Dr. Swerdlow testified that the standard of care required corrective surgery of plaintiff's massive hematoma and testified on both direct and cross-examination that the plaintiff's injury was directly and causally related to the untreated hematoma and the fibrosis and scarring that resulted from it. "An expert opinion held to a reasonable degree of medical certainty obviously furnishes an adequate basis for a jury's finding that causation was proved by a preponderance of the evidence." Witherell v. Weimer (1987), 118 Ill. 2d 321, 337, 515 N.E.2d 68.

Viewing all of the evidence in its aspect most favorable to the plaintiff, we cannot say that it overwhelmingly favors defendant and that no contrary verdict would ever stand. Accordingly, defendant's motion for judgment n.o.v. was properly denied. II

Next, defendant asserts that he is entitled to a new trial because the trial court erroneously permitted plaintiff's expert to testify on the extent and permanency of plaintiff's injury. He contends that plaintiff's expert opinion regarding plaintiff's prognosis was not disclosed by plaintiff prior to trial. Thus, under Supreme Court Rule 220 (107 Ill. 2d R. 220), that testimony should have been barred. We disagree.

Rule 220 provides:

"To the extent that the facts known or opinions held by an expert have been developed in discovery proceedings through interrogatories, depositions or requests to produce, his direct testimony at trial may not be inconsistent with or go beyond the fair scope of facts known or opinions disclosed in such discovery proceedings. However, he shall not be prevented from testifying as to facts or opinions on matters regarding which inquiry was not made in the discovery proceedings." 107 Ill. 2d R. 220(d).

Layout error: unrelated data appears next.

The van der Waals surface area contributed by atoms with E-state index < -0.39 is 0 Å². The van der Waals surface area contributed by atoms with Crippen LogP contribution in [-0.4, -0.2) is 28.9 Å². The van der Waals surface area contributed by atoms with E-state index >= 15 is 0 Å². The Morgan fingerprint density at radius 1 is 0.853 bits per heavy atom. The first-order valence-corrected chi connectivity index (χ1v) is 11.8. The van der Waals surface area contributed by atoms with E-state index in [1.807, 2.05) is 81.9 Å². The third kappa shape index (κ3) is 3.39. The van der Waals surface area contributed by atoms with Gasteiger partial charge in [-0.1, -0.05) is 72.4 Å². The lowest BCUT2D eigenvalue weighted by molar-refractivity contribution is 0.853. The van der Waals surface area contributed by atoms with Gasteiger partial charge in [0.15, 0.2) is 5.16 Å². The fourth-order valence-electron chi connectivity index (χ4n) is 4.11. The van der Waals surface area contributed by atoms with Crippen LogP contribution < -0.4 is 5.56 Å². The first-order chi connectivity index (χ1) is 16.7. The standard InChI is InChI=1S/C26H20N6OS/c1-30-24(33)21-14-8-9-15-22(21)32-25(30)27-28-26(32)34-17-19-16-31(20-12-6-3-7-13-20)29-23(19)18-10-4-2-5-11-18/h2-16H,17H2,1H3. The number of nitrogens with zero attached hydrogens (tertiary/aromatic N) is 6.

The admission of evidence rests within the sound discretion of the trial court. That decision will not be reversed absent a clear abuse of discretion. Moore v. Farmers Insurance Exchange (1982), 111 Ill. App. 3d 401, 411, 444 N.E.2d 220.

Dr. Swerdlow opined that plaintiff's pain would last for the rest of his life. His opinion was based upon the medical records and depositions, and defendant had every opportunity to cross-examine the doctor. Defendant never sought an independent physical examination of the plaintiff.

Dr. Swerdlow's testimony was neither inconsistent nor beyond the scope of the discovery proceedings. His opinion concerning the extent and permanency of plaintiff's injury simply was not developed during his deposition. Thus, the admission of the evidence was not an abuse of discretion. III

Next, defendant contends that the verdict is not supported by the evidence. A verdict is said to be against the manifest weight of the evidence where it is palpably erroneous and wholly unwarranted, is clearly the result of passion or prejudice, or appears to be arbitrary, unreasonable and not based upon the evidence. When considering whether a verdict is contrary to the manifest weight of the evidence, a reviewing court must review the evidence in the light most favorable to the appellee. (Ford v. City of Chicago (1985), 132 Ill. App. 3d 408, 412, 476 N.E.2d 1232.) A jury verdict should not be set aside merely because the jury could have drawn different inferences and Conclusions from conflicting testimony. (Turner v. Chicago Transit Authority (1984), 122 Ill. App. 3d 419, 425, 461 N.E.2d 551.) Clearly, the evidence presented in this case was sufficient to support the verdict.